Low and middle-income Londoners need to earn £50k to get in on shared ownership scheme?

14 April 2014

green housesRemember the good old days when things other than creosote did exactly what it said on the tin? The latest Mayor of London scheme to help the little people on to the property ladder is under fire from critics who claim that the very people the scheme has been set up to benefit are being excluding from taking part.

The London scheme is run by First Steps and offers those unable to afford a whole property in the capital (which is pretty much everyone who isn’t a Russian oligarch) the chance to buy a slice of a property, to (potentially) reduce their monthly outgoings and to benefit from any increase in property values. However, in practice, it seems that many of the properties are still dangling just out of reach of the average nurse, teacher or policeman the scheme was designed to look out for.

Take the case of Joanne Pearson. The 36 year old nurse profiled in the Guardian lives Southwark, south London, and earns around £26,500. She had hoped to buy a 25% share in a one-bed flat but has been disappointed by the First Steps offering: "Many of the one-bedroom flats advertised on the website require an income of above £50,000 a year, while for others you must earn above £33,000," she says. "I wonder how many nurses, teachers or other workers on low or modest incomes actually earn £50,000?" Under current NHS bandings nurses earn between £21,388 and £34,530, although there is a London weighting added as appropriate.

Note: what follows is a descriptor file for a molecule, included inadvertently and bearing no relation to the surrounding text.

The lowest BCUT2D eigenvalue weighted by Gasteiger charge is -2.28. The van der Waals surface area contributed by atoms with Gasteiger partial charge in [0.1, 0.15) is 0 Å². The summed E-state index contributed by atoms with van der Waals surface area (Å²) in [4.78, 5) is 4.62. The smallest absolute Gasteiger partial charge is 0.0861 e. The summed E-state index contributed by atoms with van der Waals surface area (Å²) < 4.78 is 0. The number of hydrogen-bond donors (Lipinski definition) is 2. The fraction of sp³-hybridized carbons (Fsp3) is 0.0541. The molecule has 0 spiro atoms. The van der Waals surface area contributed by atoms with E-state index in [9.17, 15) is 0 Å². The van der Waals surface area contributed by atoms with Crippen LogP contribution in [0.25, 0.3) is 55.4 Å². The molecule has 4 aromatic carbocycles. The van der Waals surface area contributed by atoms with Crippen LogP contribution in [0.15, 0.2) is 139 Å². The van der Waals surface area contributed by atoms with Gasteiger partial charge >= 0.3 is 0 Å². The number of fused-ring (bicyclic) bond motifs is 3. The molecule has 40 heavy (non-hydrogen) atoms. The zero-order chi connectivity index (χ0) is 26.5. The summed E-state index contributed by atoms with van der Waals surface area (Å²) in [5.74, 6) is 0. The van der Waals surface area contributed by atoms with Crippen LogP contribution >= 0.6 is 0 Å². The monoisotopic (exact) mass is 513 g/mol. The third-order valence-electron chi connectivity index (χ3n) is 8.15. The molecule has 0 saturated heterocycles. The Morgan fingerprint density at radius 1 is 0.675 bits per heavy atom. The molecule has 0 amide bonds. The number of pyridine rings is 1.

Ms Pearson also claims that the mortgage payments would be cheaper than the £1,000 rent she is currently paying. She is not a happy bunny. "As a person who provides an essential public service, I feel disheartened and let down that I'm locked out of this scheme.” A report by Green party member of the London Assembly, Darren Johnson, found that the average minimum income required (where this was stated by housing associations) through First Steps was £38,452.

A spokesperson for the Mayor of London said that, of the 50,000 low and middle-income Londoners buying their own home through First Steps, “some” are on salaries of around £25,000 a year, with the average household income of those accessing the scheme at £33,000. However, with “affordable” properties on the site reaching as much as £712,000 (Blandford Street, Marylebone), and requiring an income of £128,000, perhaps the mayor’s office is just a little out of touch…

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